Kofi Akosah-Sarpong looks at the voices and visions that have been enriching Ghana's democracy in the last leg towards the December 7 general elections
There is nothing Ghanaians and the growing democratic institutions like more than extolling the virtues of Ghana's growing democracy. A month ago during the Kumasi convention of ruling National Patriotic Party (NPP) President John Kuffour enthusiastically spoke of how in the almost four years of NPP rule Ghanaians have enjoyed freedom and choices and rule of law and increasingly moving away from the culture of fear and silence that have dominated the almost 20 years of the Flt. Lt. Jerry Rawlings' military and civilian regimes. In a way, as some Ghanaians say, “Freedom is on the march, not limping.” As part of safe-guarding their marching democracy from political accidents, in a region with high history of instabilities, superstitious Ghanaians both at home and in the diaspora with nostalgia of long-running brutal military juntas, two weeks into the impending general elections, have mounted prayers and fasting, the most prominent being one from a Rev. Dr. Rosa Mills, of London, U.K's Zion Banner Church, entitled “A Novena Prayer For Ghana National Elections,” asking Ghanaians to recite the prayer between November to December 7 for safe general elections. But some Ghanaians see this not only as a sign of nervousness but also immaturity and lack of trust among themselves.
Nervousness about the general elections is demonstrated by Rawlings letter to diplomats and institutions about the apparent electoral wrongs of Ghana's Election Commission, which he thinks are aimed at helping the NPP in winning the December 7 general elections, a situation he thinks could send Ghana to similar path of war-ravaged Liberia, Cote d'Ivoire and Sierra Leone. Ghanaians are coming to the conclusion that multiparty democratic elections is not only exhausting but intellectually demanding, especially a country and a region with shallow democratic roots, needing all the tolerance and mental energy one can surmount in the face of Ghana/West Africa's culture and history of failed democracies, weak institutions, one-party autocratic and no-party military regimes, tribalism, states collapse, intolerance, wild politics, poverty, coup scare, and prophets and other spiritualists blinding the electorate from thinking about issues coherently.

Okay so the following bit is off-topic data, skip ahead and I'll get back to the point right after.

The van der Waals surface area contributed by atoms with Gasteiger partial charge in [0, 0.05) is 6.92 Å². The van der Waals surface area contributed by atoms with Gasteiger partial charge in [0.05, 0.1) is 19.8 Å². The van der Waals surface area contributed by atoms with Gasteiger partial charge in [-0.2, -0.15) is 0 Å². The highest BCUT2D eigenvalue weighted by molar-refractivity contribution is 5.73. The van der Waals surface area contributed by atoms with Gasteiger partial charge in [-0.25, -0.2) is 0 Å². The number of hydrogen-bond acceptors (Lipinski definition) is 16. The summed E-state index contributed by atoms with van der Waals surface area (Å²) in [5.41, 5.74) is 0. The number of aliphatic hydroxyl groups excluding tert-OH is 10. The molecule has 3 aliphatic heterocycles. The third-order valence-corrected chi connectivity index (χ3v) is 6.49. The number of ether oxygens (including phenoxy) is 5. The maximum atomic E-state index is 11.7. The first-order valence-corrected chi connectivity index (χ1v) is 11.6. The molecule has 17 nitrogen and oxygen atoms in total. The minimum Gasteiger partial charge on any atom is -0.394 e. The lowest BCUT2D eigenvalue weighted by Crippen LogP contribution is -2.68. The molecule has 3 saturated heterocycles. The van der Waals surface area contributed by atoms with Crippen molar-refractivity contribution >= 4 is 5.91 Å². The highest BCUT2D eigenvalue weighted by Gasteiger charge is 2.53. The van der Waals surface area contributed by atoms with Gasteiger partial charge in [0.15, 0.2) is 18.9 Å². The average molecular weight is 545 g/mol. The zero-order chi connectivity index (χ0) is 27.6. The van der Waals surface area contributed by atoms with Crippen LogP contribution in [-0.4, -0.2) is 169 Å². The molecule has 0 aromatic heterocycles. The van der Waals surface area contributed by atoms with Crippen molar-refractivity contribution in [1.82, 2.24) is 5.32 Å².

In a measure that shows the Ghanaian/West African culture of deep prophetic predictions dancing confusingly with modern scientific opinion polls each of the main political parties, the NPP and the National Democratic Congress (NDC), pollsters claim their party is leading in the swelling opinion polls. The credibility of most of the myriad polls is in doubt. In the 2000 general elections opinion polls commissioned by the United Nations Development Programme, 52 per cent of 5,000 interviewed preferred candidate Kuffour to then Vice President Atta Mills who got 31 per cent. The contradictory nature of most of the current polls reflects the domination of the voter population by the youth who are mostly floaters with no traditionally emotional ties to the core political traditions of Danquah-Busia and Nkrumaist.
As movements of the democratic process heat up the cultural challenges of development are increasingly coming into the forefront. Ghanaians now scrutinize their culture and their development openly unlike the cries of ethnocentrism of yesteryears especially during the fierce nationalist era of first president Kwame Nkrumah. From the banning of the “trokosy” system, a process where teenage girls are enslaved into shrines for sins committed by their parents in the Volta Region, to ways in which people, mainly women, alleged to be witches are inhumanly treated to how juju-marabou mediums and prophets hold sway over political elites, the democratic process has given Ghanaians the freedom to discuss their development process holistically.